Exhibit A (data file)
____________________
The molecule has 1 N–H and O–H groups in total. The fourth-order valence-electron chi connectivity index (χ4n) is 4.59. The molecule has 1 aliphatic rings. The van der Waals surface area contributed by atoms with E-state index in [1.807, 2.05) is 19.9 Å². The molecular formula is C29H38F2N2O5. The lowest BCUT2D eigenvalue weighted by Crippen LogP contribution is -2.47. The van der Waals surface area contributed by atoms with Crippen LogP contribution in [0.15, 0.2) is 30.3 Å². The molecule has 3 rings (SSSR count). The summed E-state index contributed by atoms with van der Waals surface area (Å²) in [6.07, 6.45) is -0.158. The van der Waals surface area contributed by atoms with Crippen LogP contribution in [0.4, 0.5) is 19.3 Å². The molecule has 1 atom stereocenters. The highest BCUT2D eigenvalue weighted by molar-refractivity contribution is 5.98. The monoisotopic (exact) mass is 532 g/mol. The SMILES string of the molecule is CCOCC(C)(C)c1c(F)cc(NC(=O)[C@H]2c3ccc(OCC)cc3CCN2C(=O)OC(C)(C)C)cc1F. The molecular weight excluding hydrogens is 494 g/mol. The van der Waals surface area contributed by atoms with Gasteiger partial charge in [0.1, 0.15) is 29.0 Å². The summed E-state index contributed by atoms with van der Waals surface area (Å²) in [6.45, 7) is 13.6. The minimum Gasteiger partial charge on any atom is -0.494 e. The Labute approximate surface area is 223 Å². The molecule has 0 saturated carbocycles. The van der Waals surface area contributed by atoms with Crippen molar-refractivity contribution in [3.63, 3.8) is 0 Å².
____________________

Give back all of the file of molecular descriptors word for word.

The molecule has 1 N–H and O–H groups in total. The fourth-order valence-electron chi connectivity index (χ4n) is 4.59. The molecule has 1 aliphatic rings. The van der Waals surface area contributed by atoms with E-state index in [1.807, 2.05) is 19.9 Å². The molecular formula is C29H38F2N2O5. The lowest BCUT2D eigenvalue weighted by Crippen LogP contribution is -2.47. The van der Waals surface area contributed by atoms with Crippen LogP contribution in [0.15, 0.2) is 30.3 Å². The molecule has 3 rings (SSSR count). The summed E-state index contributed by atoms with van der Waals surface area (Å²) in [6.07, 6.45) is -0.158. The van der Waals surface area contributed by atoms with Crippen LogP contribution in [0.4, 0.5) is 19.3 Å². The molecule has 1 atom stereocenters. The highest BCUT2D eigenvalue weighted by molar-refractivity contribution is 5.98. The monoisotopic (exact) mass is 532 g/mol. The SMILES string of the molecule is CCOCC(C)(C)c1c(F)cc(NC(=O)[C@H]2c3ccc(OCC)cc3CCN2C(=O)OC(C)(C)C)cc1F. The molecular weight excluding hydrogens is 494 g/mol. The van der Waals surface area contributed by atoms with Gasteiger partial charge in [0.1, 0.15) is 29.0 Å². The summed E-state index contributed by atoms with van der Waals surface area (Å²) in [6.45, 7) is 13.6. The minimum Gasteiger partial charge on any atom is -0.494 e. The Labute approximate surface area is 223 Å². The molecule has 0 saturated carbocycles. The van der Waals surface area contributed by atoms with Crippen molar-refractivity contribution in [3.63, 3.8) is 0 Å².